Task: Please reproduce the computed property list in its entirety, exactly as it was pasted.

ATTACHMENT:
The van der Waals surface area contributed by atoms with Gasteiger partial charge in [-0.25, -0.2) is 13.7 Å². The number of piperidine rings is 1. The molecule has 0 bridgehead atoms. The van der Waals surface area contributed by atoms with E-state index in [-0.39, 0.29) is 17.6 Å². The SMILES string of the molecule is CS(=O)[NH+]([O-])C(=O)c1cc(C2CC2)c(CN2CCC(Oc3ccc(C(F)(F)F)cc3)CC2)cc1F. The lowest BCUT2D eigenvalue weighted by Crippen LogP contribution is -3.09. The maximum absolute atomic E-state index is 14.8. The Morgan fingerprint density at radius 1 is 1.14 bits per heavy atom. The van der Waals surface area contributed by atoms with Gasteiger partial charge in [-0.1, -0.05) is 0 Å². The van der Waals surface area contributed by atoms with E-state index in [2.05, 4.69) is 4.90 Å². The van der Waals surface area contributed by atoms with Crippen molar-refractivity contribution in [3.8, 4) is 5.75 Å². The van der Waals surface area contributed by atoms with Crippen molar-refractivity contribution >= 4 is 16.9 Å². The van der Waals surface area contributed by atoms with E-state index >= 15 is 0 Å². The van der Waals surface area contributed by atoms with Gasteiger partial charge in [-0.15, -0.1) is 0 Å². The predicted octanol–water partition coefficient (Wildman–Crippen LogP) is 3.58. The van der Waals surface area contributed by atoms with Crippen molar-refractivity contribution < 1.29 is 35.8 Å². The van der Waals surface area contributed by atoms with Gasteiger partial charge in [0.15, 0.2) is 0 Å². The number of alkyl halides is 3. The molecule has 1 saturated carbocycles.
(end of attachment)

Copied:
The van der Waals surface area contributed by atoms with Gasteiger partial charge in [-0.25, -0.2) is 13.7 Å². The number of piperidine rings is 1. The molecule has 0 bridgehead atoms. The van der Waals surface area contributed by atoms with E-state index in [-0.39, 0.29) is 17.6 Å². The SMILES string of the molecule is CS(=O)[NH+]([O-])C(=O)c1cc(C2CC2)c(CN2CCC(Oc3ccc(C(F)(F)F)cc3)CC2)cc1F. The lowest BCUT2D eigenvalue weighted by Crippen LogP contribution is -3.09. The maximum absolute atomic E-state index is 14.8. The Morgan fingerprint density at radius 1 is 1.14 bits per heavy atom. The van der Waals surface area contributed by atoms with Gasteiger partial charge in [-0.1, -0.05) is 0 Å². The van der Waals surface area contributed by atoms with E-state index in [2.05, 4.69) is 4.90 Å². The van der Waals surface area contributed by atoms with Crippen molar-refractivity contribution in [3.8, 4) is 5.75 Å². The van der Waals surface area contributed by atoms with Crippen molar-refractivity contribution >= 4 is 16.9 Å². The van der Waals surface area contributed by atoms with E-state index >= 15 is 0 Å². The van der Waals surface area contributed by atoms with Gasteiger partial charge in [-0.15, -0.1) is 0 Å². The predicted octanol–water partition coefficient (Wildman–Crippen LogP) is 3.58. The van der Waals surface area contributed by atoms with Crippen molar-refractivity contribution < 1.29 is 35.8 Å². The van der Waals surface area contributed by atoms with Gasteiger partial charge in [0.15, 0.2) is 0 Å². The number of alkyl halides is 3. The molecule has 1 saturated carbocycles.